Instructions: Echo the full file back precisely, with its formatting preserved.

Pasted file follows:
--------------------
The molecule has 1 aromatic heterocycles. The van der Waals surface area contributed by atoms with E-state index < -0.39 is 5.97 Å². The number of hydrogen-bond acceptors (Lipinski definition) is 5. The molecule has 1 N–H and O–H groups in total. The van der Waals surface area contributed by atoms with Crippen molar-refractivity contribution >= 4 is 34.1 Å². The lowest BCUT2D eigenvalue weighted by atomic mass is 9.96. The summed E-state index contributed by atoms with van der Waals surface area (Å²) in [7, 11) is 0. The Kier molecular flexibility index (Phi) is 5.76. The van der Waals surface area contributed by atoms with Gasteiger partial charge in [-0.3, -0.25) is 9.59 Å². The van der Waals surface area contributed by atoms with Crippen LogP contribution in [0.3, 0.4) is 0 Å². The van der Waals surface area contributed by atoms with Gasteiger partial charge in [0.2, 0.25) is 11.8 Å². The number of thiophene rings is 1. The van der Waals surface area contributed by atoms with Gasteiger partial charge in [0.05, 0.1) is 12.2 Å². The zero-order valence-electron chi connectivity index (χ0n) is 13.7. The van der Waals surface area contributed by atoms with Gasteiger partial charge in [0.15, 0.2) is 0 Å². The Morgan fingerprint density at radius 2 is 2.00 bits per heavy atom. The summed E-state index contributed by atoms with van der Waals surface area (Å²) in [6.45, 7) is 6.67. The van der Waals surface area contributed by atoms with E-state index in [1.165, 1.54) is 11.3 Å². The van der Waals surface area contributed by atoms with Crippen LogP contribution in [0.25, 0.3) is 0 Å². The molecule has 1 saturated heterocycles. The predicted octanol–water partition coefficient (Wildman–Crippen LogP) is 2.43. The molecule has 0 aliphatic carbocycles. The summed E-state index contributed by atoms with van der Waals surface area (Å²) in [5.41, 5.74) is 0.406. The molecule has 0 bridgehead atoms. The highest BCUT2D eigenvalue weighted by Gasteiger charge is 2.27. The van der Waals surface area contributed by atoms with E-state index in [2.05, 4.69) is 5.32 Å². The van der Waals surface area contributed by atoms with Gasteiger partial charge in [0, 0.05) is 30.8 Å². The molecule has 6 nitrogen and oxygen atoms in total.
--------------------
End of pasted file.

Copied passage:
The molecule has 1 aromatic heterocycles. The van der Waals surface area contributed by atoms with E-state index < -0.39 is 5.97 Å². The number of hydrogen-bond acceptors (Lipinski definition) is 5. The molecule has 1 N–H and O–H groups in total. The van der Waals surface area contributed by atoms with Crippen molar-refractivity contribution >= 4 is 34.1 Å². The lowest BCUT2D eigenvalue weighted by atomic mass is 9.96. The summed E-state index contributed by atoms with van der Waals surface area (Å²) in [7, 11) is 0. The Kier molecular flexibility index (Phi) is 5.76. The van der Waals surface area contributed by atoms with Gasteiger partial charge in [-0.3, -0.25) is 9.59 Å². The van der Waals surface area contributed by atoms with Crippen LogP contribution in [0.3, 0.4) is 0 Å². The van der Waals surface area contributed by atoms with Gasteiger partial charge in [0.2, 0.25) is 11.8 Å². The number of thiophene rings is 1. The van der Waals surface area contributed by atoms with Gasteiger partial charge in [0.05, 0.1) is 12.2 Å². The zero-order valence-electron chi connectivity index (χ0n) is 13.7. The van der Waals surface area contributed by atoms with Gasteiger partial charge in [0.15, 0.2) is 0 Å². The Morgan fingerprint density at radius 2 is 2.00 bits per heavy atom. The summed E-state index contributed by atoms with van der Waals surface area (Å²) in [6.45, 7) is 6.67. The van der Waals surface area contributed by atoms with E-state index in [1.165, 1.54) is 11.3 Å². The van der Waals surface area contributed by atoms with Crippen LogP contribution in [0.25, 0.3) is 0 Å². The molecule has 1 saturated heterocycles. The predicted octanol–water partition coefficient (Wildman–Crippen LogP) is 2.43. The molecule has 0 aliphatic carbocycles. The summed E-state index contributed by atoms with van der Waals surface area (Å²) in [5.41, 5.74) is 0.406. The molecule has 0 bridgehead atoms. The highest BCUT2D eigenvalue weighted by Gasteiger charge is 2.27. The van der Waals surface area contributed by atoms with E-state index in [2.05, 4.69) is 5.32 Å². The van der Waals surface area contributed by atoms with Gasteiger partial charge in [0, 0.05) is 30.8 Å². The molecule has 6 nitrogen and oxygen atoms in total.